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Inbox: This is a time for growth

Amari Rodgers brings swagger to the Packers’ special teams

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Cornerbacks Eric Stokes and Jaire Alexander

Jeff from Gladstone, MI

"Hitting the delete button hundreds of times a day." You mean the IT department cannot write an algorithm to automatically reject all questions pertaining to the No. 88? I'll see myself out.

Well, then there wouldn't be any emails left to answer.

Tom from Douglassville, PA

Which of our draftees look best so far?

I love what I've seen from Eric Stokes and Josh Myers so far. Myers kind of reminds me a little of Darnell Savage as far as a rookie who's out there running with the starters from Day 1. That's invaluable – especially after last year's rookie class didn't even practice with the veterans until midway through August last year. As far as Stokes, he's already talking about how he's taking lessons learned from Jerry Gray's coaching and applying it to live situations in practice. This is a time for growth…and those two have taken full advantage of it.

Craig from Brookfield, WI

Assuming a resumption of AR12 in GB, there is reason to be very optimistic about both the offense and defense in 2021. Despite good depth most years, special teams have been something of a dumpster fire. Like Spoff, I also have sanity as a goal – and the Pack's special-teams performance is a major obstacle in pursuing that goal. Is there reason for hope on the special-teams front?

Nothing is easy about football – and it takes the 11 guys on the field to succeed in all three phases of the game. However, I think having a dynamic returner can really boost the confidence of a Green Bay unit that needs some victories. Amari Rodgers brings that kind of swagger to the Packers' special teams. And not because Rodgers is going to return every punt for a touchdown – but because he's so natural at it. You don't hold your breath when he's back there.

JoAnne from Seattle, WA

I'm so very happy for Jonathan Amosa as one of the six Green Bay coaching interns this offseason. He is part of the NFL's Bill Walsh Diversity Coaching Fellowship program. He's a great guy from the Seattle area. I was at the Packers' preseason game in 2013 against Kansas City when he scored a touchdown. Wishing him and all the other coaching interns much luck.

It's great to see Amosa back in Green Bay with all the other coaching interns this spring. And remember, Maurice Drayton was once one of those young guys in the fellowship program assisting the Packers' coaching staff. It's not only a chance for these coaches to learn from quality coaches such as Ben Sirmans and Jerry Montgomery, but it also provides networking opportunities to open doors in the future.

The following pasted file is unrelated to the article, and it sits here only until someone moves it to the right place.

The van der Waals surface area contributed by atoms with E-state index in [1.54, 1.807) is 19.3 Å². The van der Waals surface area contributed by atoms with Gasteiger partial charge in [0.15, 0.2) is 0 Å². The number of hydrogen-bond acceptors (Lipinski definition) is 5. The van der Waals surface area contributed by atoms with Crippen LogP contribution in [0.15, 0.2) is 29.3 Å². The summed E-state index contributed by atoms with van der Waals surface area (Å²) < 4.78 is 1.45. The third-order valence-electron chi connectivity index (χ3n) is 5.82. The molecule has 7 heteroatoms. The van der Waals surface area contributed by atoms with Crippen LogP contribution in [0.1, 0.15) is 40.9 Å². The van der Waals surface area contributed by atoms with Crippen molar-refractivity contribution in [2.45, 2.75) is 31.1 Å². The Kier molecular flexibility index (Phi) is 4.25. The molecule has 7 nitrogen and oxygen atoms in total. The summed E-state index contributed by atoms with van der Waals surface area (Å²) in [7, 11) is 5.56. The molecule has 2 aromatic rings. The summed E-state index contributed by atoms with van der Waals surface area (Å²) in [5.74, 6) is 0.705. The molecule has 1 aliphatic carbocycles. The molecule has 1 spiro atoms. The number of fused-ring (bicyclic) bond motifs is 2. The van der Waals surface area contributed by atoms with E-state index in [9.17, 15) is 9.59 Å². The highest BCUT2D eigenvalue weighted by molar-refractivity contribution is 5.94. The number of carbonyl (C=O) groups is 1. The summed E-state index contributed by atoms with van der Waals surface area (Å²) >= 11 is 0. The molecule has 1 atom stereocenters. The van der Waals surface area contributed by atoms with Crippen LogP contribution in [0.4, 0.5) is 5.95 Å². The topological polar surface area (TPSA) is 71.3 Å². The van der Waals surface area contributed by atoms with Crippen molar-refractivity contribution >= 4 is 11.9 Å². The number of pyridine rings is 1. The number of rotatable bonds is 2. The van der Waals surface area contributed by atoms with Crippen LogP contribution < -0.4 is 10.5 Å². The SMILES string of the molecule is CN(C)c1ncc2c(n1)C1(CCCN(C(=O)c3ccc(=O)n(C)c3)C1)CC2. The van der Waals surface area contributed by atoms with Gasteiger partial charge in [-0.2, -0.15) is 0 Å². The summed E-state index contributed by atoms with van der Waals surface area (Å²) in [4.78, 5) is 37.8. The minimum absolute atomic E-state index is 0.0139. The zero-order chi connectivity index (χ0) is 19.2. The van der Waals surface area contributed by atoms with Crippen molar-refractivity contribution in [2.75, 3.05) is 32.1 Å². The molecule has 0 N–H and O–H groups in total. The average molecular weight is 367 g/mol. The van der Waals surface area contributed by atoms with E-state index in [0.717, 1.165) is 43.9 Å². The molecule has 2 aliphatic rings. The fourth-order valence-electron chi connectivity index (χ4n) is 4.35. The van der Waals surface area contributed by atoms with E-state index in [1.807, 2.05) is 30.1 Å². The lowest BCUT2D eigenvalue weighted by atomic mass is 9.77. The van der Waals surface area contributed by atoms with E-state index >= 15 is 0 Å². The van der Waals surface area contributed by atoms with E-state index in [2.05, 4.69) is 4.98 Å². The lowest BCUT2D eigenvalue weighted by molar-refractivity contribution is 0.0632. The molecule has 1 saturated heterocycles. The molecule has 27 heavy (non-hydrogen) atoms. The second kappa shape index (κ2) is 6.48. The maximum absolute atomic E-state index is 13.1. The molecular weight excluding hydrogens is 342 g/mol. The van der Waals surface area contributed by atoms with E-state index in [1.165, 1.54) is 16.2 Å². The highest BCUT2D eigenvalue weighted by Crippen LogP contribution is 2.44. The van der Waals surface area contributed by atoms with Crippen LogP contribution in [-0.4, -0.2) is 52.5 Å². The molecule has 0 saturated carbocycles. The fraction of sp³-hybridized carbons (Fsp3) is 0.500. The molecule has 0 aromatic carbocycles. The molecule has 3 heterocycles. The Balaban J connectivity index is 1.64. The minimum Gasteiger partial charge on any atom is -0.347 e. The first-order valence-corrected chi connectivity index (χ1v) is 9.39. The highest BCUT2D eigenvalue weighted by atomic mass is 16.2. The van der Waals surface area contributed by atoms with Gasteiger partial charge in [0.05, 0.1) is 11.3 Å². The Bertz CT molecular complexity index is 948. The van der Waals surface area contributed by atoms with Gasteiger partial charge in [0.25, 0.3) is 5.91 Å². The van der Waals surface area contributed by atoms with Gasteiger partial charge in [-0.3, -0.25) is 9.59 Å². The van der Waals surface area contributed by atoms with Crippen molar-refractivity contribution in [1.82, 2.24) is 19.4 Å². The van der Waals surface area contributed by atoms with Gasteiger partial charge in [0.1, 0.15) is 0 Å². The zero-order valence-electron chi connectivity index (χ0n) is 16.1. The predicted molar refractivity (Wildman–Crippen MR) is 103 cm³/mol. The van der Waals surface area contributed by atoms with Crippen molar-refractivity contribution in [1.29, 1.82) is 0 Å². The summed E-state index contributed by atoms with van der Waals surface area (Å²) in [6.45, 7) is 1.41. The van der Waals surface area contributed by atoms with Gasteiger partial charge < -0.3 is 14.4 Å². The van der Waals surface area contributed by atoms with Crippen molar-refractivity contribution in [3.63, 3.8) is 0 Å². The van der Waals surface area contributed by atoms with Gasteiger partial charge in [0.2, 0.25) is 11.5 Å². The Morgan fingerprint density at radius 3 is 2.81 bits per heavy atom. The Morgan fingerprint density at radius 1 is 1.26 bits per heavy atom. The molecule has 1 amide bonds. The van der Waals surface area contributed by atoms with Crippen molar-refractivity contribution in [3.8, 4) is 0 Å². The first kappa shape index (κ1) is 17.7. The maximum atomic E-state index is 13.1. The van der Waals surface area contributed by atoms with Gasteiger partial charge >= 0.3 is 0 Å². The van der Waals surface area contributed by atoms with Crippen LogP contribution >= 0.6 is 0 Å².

Patrick from Gulf Breeze, FL

To be honest, I'm so excited for Packers football on offense this year because of the fierce competition at OL, a stable of RBs, and committed run-blocking WRs who can burn defenders during pass plays. Throw in the different capabilities of the TEs and this team is teeming with talent regardless of who's under center. The team is obviously better with AR, what team wouldn't be? But I'm thrilled to see what the team can do.

The Packers are a talented football team. That part is not up for debate. It's just a matter of having a known quantity (the NFL's reigning MVP in Aaron Rodgers) or an unknown quantity (a 2020 first-round pick in Jordan Love) at the game's most important position.

Dan from Kenosha, WI

Insiders, in Aaron's "I'm offended" presser, he stated he was enjoying his offseason while still being an NFL player and also that he enjoyed preparing for the season away from the "lights." Am I crazy to see those statements as an indication that he is not considering retiring and will likely run through the tunnel on Sept. 12?

There isn't much I'm certain about right now, but I can't see any way Rodgers is done playing football. Beyond just his competitive nature, Rodgers has talked for years about wanting to play into his 40s. Everything he's done over the past eight years (his training, diet and research) has been an investment in that ideology.

Don from Aurora, Canada

If Love ends up as the starting QB in September can the Packers transition to a run-first team from a pass-first team with AR as QB? If they can it would certainly take some pressure off Love and I like the sound of the Packers playing "big-boy football."

Haven't the Packers sort of done that already? This isn't the "spread 'em out and ask Rodgers to make a play" offense anymore. The offense is multiple and has a backfield tandem in Aaron Jones and AJ Dillon who could easily touch the ball 400 times between them, if need be. So yeah, the Packers have so many different directions they can go with this offense regardless of who starts the year under center.

DT from Bozeman, MT

Might veterans skipping the on-field work (Aaron Jones exception) have a positive impact on the other players' growth and eventual overall strength of the team's depth?

It's customary to excuse the veterans for a few days, or even an entire week, early so the coaches can spend more time with the young guys. Mike McCarthy used to do that during the final week of the offseason program, too. Those OTA reps mean so much more for Myers, Royce Newman and T.J. Slaton than Billy Turner and Kenny Clark, for example.

Christopher from Frederick, MD

Adrian Amos is absolutely underrated, and that got me thinking: Does any other team in the league have a safety tandem as good as Amos and Darnell Savage?

There are some good combinations out there but I'm not sure of one where you have a steady and consistent leader like Amos and up-and-coming ballhawk like Savage.

Gary from Sheboygan, WI

Insiders, I believe Scott from Grovetown made one of the most intelligent comments ever posted.

He's good like that.

Corey from Richland, WA

I thought it interesting that Mr. Spofford mentioned performance decline in his roster-building response to Scott from Grovetown, GA. This concept is seldom if ever mentioned, yet the ascension of young players is frequently cited as a key element for maintaining competitiveness in a system designed to produce parity. How does the coaching staff determine performance decline in training camp? Is it a relative comparison to ascension of others, one-on-one scoring, or perhaps the elusive eye test?